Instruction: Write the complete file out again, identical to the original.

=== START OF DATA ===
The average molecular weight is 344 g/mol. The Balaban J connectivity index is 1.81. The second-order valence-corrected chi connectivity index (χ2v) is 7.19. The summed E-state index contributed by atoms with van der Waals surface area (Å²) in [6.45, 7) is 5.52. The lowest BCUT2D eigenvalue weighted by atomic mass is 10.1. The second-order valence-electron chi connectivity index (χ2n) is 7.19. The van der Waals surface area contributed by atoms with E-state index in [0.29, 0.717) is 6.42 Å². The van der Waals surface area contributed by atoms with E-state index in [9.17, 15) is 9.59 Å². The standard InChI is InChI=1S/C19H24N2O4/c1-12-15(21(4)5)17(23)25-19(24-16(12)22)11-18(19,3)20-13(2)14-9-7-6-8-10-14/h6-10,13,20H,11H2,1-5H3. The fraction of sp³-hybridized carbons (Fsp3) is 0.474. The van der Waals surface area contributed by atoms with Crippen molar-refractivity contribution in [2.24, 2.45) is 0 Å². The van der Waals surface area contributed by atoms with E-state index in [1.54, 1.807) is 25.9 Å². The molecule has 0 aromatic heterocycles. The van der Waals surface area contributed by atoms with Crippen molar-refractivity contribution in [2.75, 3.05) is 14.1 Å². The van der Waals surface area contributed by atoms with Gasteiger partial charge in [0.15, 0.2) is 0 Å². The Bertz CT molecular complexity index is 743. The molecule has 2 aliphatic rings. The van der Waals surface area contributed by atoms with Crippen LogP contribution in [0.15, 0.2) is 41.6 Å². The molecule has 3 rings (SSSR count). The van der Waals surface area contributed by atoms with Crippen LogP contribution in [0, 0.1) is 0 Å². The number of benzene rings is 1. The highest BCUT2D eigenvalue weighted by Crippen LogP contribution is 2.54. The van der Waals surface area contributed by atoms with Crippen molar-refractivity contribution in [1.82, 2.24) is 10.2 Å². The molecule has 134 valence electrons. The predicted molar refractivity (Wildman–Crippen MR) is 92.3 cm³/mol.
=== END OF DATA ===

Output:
The average molecular weight is 344 g/mol. The Balaban J connectivity index is 1.81. The second-order valence-corrected chi connectivity index (χ2v) is 7.19. The summed E-state index contributed by atoms with van der Waals surface area (Å²) in [6.45, 7) is 5.52. The lowest BCUT2D eigenvalue weighted by atomic mass is 10.1. The second-order valence-electron chi connectivity index (χ2n) is 7.19. The van der Waals surface area contributed by atoms with E-state index in [0.29, 0.717) is 6.42 Å². The van der Waals surface area contributed by atoms with E-state index in [9.17, 15) is 9.59 Å². The standard InChI is InChI=1S/C19H24N2O4/c1-12-15(21(4)5)17(23)25-19(24-16(12)22)11-18(19,3)20-13(2)14-9-7-6-8-10-14/h6-10,13,20H,11H2,1-5H3. The fraction of sp³-hybridized carbons (Fsp3) is 0.474. The van der Waals surface area contributed by atoms with Crippen molar-refractivity contribution in [2.24, 2.45) is 0 Å². The van der Waals surface area contributed by atoms with E-state index in [1.54, 1.807) is 25.9 Å². The molecule has 0 aromatic heterocycles. The van der Waals surface area contributed by atoms with Crippen molar-refractivity contribution in [2.75, 3.05) is 14.1 Å². The van der Waals surface area contributed by atoms with Gasteiger partial charge in [0.15, 0.2) is 0 Å². The Bertz CT molecular complexity index is 743. The molecule has 2 aliphatic rings. The van der Waals surface area contributed by atoms with Crippen LogP contribution in [0.15, 0.2) is 41.6 Å². The molecule has 3 rings (SSSR count). The van der Waals surface area contributed by atoms with Crippen LogP contribution in [0, 0.1) is 0 Å². The number of benzene rings is 1. The highest BCUT2D eigenvalue weighted by Crippen LogP contribution is 2.54. The van der Waals surface area contributed by atoms with Crippen molar-refractivity contribution in [1.82, 2.24) is 10.2 Å². The molecule has 134 valence electrons. The predicted molar refractivity (Wildman–Crippen MR) is 92.3 cm³/mol.